Between 1080 and 1130, the Mesa Verde region was heavily influenced by the culture of the Chacoan people from New Mexico.Chaco was the center of a large trade network, reaching as far south as Mexico. This dramatically increased access to unique goods, such as Chacoan style pottery, copper bells, macaw remains, sea shells and raw materials used to create artifacts. In addition to the integration of new goods into their culture, the extensive trade routes also brought new ideas and people to the region.
The Chaco culture had a unique architecture, "great houses" which were large, multi-storied and multi-room complexes, with great kivas located inside the structure. More than 225 great houses have been found in the northern Anasazi regions, including the Mesa Verde region. Great houses built outside of Chaco Canyon were called "outliers," connected back to Chaco Canyon through a network of roads.
Until this time, most of the people lived in disperse communities of small farmsteads, clustered around community centers which included large buildings for meetings and ceremonies and great kivas. There also appeared to have been storage areas for harvested crops. The Chacoan cultural influence was reflected in "great houses" that began appearing in Mesa Verde region communities starting about 1080, and lasting until 1140 after which point great houses were no longer built in Mesa Verde region settlements. A 50-year drought lasted from 1130 to 1180.
Greenlee Ruins on Squaw Point, about 8 miles west of the town of Cahone was built at least by the early Pueblo II period, and possibly as early as Pueblo I. Prior to the construction of the Ansel Hall pueblo, the Greenlee site was abandoned about 1050, when Ansel Hall and Brewer Mesa pueblos were in their early stages.
With specific reference to archaeological findings at the Ansel Hall site, the community had a great kiva and a number of ruins which may indicate that the pueblo village was at least a moderate-sized community. Ansel Hall site had about 200 rooms and 36 kivas.
At least one of the small sites was built late in the 11th century, about AD 1074. The pueblo village may have been abandoned by AD 1100, based upon the absence of 12th century white and black pottery.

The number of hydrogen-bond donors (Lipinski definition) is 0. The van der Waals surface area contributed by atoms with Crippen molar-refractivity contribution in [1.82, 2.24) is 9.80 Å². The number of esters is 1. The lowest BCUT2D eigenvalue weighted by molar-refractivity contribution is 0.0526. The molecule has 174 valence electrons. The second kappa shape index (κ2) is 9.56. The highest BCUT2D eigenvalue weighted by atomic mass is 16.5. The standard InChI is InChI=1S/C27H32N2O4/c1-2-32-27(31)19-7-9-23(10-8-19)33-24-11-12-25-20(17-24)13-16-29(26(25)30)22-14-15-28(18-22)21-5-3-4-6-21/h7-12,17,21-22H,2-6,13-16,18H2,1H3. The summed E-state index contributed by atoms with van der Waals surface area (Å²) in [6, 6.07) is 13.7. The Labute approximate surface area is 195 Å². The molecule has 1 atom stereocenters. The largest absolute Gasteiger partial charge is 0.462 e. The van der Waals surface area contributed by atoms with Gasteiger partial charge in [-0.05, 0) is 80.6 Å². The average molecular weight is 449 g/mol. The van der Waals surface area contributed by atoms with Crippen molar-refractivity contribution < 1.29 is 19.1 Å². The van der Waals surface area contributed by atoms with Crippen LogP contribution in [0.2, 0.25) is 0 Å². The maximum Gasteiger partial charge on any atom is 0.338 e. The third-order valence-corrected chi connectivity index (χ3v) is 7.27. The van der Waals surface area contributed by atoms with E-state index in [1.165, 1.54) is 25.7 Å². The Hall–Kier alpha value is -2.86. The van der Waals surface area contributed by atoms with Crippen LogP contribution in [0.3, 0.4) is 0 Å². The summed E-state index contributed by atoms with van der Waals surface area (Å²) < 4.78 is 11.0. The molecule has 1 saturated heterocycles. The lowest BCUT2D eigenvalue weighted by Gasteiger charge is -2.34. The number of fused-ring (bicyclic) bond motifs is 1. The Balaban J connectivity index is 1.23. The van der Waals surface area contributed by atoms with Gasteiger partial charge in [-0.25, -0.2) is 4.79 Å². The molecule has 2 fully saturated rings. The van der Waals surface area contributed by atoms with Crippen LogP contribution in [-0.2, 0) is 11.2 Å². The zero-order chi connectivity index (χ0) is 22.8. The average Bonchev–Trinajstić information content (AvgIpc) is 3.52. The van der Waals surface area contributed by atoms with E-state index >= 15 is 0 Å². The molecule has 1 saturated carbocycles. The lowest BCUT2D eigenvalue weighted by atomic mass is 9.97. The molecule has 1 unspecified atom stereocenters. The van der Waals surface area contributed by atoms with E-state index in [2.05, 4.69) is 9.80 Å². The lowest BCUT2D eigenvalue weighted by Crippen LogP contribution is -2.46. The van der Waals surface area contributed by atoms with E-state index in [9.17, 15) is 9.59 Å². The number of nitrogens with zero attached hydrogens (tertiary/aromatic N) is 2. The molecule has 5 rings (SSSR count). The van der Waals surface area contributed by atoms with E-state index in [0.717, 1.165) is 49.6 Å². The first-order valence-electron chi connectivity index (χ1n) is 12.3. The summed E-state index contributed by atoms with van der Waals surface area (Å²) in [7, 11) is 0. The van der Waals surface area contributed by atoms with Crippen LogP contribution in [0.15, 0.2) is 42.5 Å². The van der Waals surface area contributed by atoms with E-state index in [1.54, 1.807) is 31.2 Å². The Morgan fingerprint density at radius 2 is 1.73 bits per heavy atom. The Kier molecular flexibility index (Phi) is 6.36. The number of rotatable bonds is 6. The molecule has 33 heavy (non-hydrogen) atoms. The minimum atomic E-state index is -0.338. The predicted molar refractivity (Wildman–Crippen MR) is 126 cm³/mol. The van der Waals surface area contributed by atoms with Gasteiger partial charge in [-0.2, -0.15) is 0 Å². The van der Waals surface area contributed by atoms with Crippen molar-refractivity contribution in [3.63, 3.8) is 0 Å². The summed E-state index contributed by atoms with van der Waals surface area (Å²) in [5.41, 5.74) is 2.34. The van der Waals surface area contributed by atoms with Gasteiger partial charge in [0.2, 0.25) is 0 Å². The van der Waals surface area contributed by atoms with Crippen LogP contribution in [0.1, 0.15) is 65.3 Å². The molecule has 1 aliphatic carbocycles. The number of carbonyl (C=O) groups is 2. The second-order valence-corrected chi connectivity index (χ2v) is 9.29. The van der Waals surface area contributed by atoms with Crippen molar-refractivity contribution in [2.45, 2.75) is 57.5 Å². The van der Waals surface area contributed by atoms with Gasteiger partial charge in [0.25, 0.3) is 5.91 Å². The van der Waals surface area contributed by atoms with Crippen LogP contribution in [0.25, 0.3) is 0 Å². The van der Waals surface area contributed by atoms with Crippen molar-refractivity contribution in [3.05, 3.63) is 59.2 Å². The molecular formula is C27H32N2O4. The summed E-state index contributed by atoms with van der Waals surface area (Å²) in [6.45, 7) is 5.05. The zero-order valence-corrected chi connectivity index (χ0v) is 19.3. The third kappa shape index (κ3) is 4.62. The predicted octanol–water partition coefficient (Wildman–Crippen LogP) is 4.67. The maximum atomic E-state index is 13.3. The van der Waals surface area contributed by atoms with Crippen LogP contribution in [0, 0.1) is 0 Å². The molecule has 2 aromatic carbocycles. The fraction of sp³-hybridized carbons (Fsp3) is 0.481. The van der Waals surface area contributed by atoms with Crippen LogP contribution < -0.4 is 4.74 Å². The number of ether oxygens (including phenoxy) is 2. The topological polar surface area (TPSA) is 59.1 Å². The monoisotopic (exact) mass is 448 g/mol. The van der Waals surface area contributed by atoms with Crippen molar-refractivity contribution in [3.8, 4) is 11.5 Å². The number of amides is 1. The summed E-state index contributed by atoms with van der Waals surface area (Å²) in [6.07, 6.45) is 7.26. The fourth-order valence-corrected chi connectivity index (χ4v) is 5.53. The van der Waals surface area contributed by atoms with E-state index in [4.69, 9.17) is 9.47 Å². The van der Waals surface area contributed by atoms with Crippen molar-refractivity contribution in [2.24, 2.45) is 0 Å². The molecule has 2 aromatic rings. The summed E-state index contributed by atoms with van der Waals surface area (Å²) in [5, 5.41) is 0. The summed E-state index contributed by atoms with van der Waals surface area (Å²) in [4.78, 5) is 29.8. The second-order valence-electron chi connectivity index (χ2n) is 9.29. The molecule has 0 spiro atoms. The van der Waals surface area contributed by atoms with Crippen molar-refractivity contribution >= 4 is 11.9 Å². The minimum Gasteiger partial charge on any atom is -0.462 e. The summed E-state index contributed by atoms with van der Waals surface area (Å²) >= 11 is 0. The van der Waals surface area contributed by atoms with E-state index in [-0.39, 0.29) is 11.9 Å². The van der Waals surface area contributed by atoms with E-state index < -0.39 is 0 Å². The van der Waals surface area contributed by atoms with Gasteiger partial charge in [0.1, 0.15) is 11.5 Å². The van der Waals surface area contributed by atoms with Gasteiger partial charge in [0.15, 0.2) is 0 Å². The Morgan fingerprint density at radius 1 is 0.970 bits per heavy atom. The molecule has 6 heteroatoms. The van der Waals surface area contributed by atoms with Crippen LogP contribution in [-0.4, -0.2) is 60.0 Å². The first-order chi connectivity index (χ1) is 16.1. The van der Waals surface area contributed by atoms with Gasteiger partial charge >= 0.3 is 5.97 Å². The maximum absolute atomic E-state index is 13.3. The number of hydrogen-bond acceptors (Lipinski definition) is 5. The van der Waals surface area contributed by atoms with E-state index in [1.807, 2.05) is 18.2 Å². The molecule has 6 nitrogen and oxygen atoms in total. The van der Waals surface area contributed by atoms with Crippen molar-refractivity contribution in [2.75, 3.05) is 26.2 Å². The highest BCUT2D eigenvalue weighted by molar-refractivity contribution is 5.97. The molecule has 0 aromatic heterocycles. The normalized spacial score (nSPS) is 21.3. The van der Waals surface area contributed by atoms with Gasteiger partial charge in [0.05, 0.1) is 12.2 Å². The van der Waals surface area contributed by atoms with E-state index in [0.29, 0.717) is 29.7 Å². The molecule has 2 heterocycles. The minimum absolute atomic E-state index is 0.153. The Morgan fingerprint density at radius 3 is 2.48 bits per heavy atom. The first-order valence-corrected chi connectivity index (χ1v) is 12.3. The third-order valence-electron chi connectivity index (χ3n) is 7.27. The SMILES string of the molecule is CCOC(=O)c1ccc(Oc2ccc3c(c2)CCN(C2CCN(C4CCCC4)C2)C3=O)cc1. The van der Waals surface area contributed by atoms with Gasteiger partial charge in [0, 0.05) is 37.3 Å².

The nature of artifacts found indicate that the Ansel Hall residents had connections with the Chaco Canyon center, traded with other native people and had a similar lifestyle with their neighbors:Tools and flakes made of Obsidian glass, possibly from an area east of Pagosa Springs in the southern San Juan Mountains or New Mexico, were found in Cahone, Yellow Jacket, James A. Lancaster Site and Stevenson sites. These findings bolster claims of trading among the Ancient Pueblo People.
An arrow point, Pueblo Alto Side Notched point, common to Chaco Canyon was found in outlying Mesa Verde region communities, including Ansel Hall Ruins, Lowry Pueblo, the Mug House at Mesa Verde, and other southwestern Colorado site. It was used in the Pueblo II and Pueblo III eras. The point was named for the Chaco Canyon great house, Pueblo Alto.
Similar to a Chaco Corner Notched point, the Bonito Point used in the Pueblo II and Pueblo III periods was found throughout the Mesa Verde region in Colorado, including Ansel Hall Ruin, Lowry Pueblo, sites on Chapin and Wetherill Mesas in Mesa Verde, and the La Plata district. The arrow point was named for the Bonita Pueblo in Chaco Canyon.
Indigenous to the Ansel Hall Ruins area, the Dolores Straight Stem point, named for the Dolores River Valley, was found at Ansel Hall, Ackmen-Lowry area, Durango and Piedra districts of southwestern Colorado. The point was generally used between about AD 729 and 920.
The Wilderness Trust Fund requested a grant of $44,900 for the Ansel Hall Ruin (site 5DL.27) in 1999.
The ownership of the ruin may pass from a private owner to the Bureau of Land Management.
Rohn and Ferguson, authors of Puebloan ruins of the Southwest, state that the ruin was also a Pueblo III settlement. During the Pueblo III period there was a significant community change. Moving in from dispersed farmsteads into community centers at pueblos canyon heads or cliff dwellings on canyon shelves. Population peaked between 1200 and 1250 to more than 20,000 in the Mesa Verde region.
By 1300 Ancient Pueblo People abandoned their settlements, as the result of climate changes and food shortage, and south to villages in Arizona and New Mexico.
Artifacts from the Ansel Hall Ruin site are located at the Anasazi Heritage Center by December 12, 2000. The collection was previously located at the Mesa Verde National Park.